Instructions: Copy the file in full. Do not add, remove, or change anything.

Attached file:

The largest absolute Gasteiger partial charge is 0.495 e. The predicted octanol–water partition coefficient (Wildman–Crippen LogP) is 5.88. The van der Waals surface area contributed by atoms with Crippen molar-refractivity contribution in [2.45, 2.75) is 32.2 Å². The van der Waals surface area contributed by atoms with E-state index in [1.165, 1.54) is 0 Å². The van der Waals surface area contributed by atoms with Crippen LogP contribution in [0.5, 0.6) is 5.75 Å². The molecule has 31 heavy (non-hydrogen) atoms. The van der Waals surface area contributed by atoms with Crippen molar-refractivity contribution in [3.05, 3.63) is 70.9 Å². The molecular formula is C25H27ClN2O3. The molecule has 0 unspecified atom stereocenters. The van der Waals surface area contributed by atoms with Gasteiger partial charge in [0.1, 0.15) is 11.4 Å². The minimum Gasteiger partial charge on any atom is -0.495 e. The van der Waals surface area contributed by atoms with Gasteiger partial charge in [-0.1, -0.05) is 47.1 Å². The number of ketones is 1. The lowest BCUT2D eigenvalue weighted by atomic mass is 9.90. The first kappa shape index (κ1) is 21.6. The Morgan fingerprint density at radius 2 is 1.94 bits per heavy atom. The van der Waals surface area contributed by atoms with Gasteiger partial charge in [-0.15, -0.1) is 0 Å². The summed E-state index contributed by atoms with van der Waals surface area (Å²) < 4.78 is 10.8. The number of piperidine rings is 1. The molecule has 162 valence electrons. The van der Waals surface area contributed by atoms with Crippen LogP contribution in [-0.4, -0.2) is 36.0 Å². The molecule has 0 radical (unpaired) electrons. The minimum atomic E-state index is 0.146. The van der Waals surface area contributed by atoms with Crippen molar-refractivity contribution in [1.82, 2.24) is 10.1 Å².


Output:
The largest absolute Gasteiger partial charge is 0.495 e. The predicted octanol–water partition coefficient (Wildman–Crippen LogP) is 5.88. The van der Waals surface area contributed by atoms with Crippen molar-refractivity contribution in [2.45, 2.75) is 32.2 Å². The van der Waals surface area contributed by atoms with E-state index in [1.165, 1.54) is 0 Å². The van der Waals surface area contributed by atoms with Crippen LogP contribution in [0.5, 0.6) is 5.75 Å². The molecule has 31 heavy (non-hydrogen) atoms. The van der Waals surface area contributed by atoms with Crippen molar-refractivity contribution in [3.05, 3.63) is 70.9 Å². The molecular formula is C25H27ClN2O3. The molecule has 0 unspecified atom stereocenters. The van der Waals surface area contributed by atoms with Gasteiger partial charge in [0.1, 0.15) is 11.4 Å². The minimum Gasteiger partial charge on any atom is -0.495 e. The van der Waals surface area contributed by atoms with Gasteiger partial charge in [-0.1, -0.05) is 47.1 Å². The number of ketones is 1. The lowest BCUT2D eigenvalue weighted by atomic mass is 9.90. The first kappa shape index (κ1) is 21.6. The Morgan fingerprint density at radius 2 is 1.94 bits per heavy atom. The van der Waals surface area contributed by atoms with Gasteiger partial charge in [-0.15, -0.1) is 0 Å². The summed E-state index contributed by atoms with van der Waals surface area (Å²) < 4.78 is 10.8. The number of piperidine rings is 1. The molecule has 162 valence electrons. The van der Waals surface area contributed by atoms with Crippen LogP contribution in [-0.4, -0.2) is 36.0 Å². The molecule has 0 radical (unpaired) electrons. The minimum atomic E-state index is 0.146. The van der Waals surface area contributed by atoms with Crippen molar-refractivity contribution in [1.82, 2.24) is 10.1 Å².